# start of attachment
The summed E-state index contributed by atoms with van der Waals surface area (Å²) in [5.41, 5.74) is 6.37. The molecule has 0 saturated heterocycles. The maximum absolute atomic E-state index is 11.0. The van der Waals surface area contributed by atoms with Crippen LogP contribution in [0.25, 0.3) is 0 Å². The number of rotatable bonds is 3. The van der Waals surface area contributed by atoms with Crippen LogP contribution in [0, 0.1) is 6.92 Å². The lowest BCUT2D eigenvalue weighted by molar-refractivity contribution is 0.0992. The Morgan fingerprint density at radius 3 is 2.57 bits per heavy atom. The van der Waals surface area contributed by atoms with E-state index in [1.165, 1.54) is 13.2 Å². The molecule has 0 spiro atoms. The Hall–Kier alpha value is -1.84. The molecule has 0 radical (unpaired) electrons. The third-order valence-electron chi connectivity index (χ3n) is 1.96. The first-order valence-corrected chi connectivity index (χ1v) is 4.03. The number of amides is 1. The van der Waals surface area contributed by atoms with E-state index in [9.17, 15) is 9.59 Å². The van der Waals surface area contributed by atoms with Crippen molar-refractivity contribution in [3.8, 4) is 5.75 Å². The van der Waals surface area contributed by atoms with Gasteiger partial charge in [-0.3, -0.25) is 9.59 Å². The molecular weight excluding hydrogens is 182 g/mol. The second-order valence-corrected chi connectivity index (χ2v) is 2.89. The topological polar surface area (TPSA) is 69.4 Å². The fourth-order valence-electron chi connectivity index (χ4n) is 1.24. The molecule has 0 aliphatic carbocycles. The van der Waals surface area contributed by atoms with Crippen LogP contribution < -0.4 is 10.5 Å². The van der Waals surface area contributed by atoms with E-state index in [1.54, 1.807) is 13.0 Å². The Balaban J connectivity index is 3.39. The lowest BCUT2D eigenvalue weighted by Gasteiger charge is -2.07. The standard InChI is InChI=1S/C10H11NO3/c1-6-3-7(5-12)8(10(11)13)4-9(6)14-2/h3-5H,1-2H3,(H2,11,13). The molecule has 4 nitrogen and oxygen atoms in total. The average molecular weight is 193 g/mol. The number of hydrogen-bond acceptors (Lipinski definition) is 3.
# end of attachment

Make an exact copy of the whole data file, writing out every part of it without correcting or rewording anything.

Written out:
The summed E-state index contributed by atoms with van der Waals surface area (Å²) in [5.41, 5.74) is 6.37. The molecule has 0 saturated heterocycles. The maximum absolute atomic E-state index is 11.0. The van der Waals surface area contributed by atoms with Crippen LogP contribution in [0.25, 0.3) is 0 Å². The number of rotatable bonds is 3. The van der Waals surface area contributed by atoms with Crippen LogP contribution in [0, 0.1) is 6.92 Å². The lowest BCUT2D eigenvalue weighted by molar-refractivity contribution is 0.0992. The Morgan fingerprint density at radius 3 is 2.57 bits per heavy atom. The van der Waals surface area contributed by atoms with E-state index in [1.165, 1.54) is 13.2 Å². The molecule has 0 spiro atoms. The Hall–Kier alpha value is -1.84. The molecule has 0 radical (unpaired) electrons. The third-order valence-electron chi connectivity index (χ3n) is 1.96. The first-order valence-corrected chi connectivity index (χ1v) is 4.03. The number of amides is 1. The van der Waals surface area contributed by atoms with E-state index in [9.17, 15) is 9.59 Å². The van der Waals surface area contributed by atoms with Crippen molar-refractivity contribution in [3.8, 4) is 5.75 Å². The van der Waals surface area contributed by atoms with Gasteiger partial charge in [-0.3, -0.25) is 9.59 Å². The molecular weight excluding hydrogens is 182 g/mol. The second-order valence-corrected chi connectivity index (χ2v) is 2.89. The topological polar surface area (TPSA) is 69.4 Å². The fourth-order valence-electron chi connectivity index (χ4n) is 1.24. The molecule has 0 aliphatic carbocycles. The van der Waals surface area contributed by atoms with Crippen LogP contribution < -0.4 is 10.5 Å². The van der Waals surface area contributed by atoms with E-state index in [1.54, 1.807) is 13.0 Å². The Balaban J connectivity index is 3.39. The lowest BCUT2D eigenvalue weighted by Gasteiger charge is -2.07. The standard InChI is InChI=1S/C10H11NO3/c1-6-3-7(5-12)8(10(11)13)4-9(6)14-2/h3-5H,1-2H3,(H2,11,13). The molecule has 4 nitrogen and oxygen atoms in total. The average molecular weight is 193 g/mol. The number of hydrogen-bond acceptors (Lipinski definition) is 3.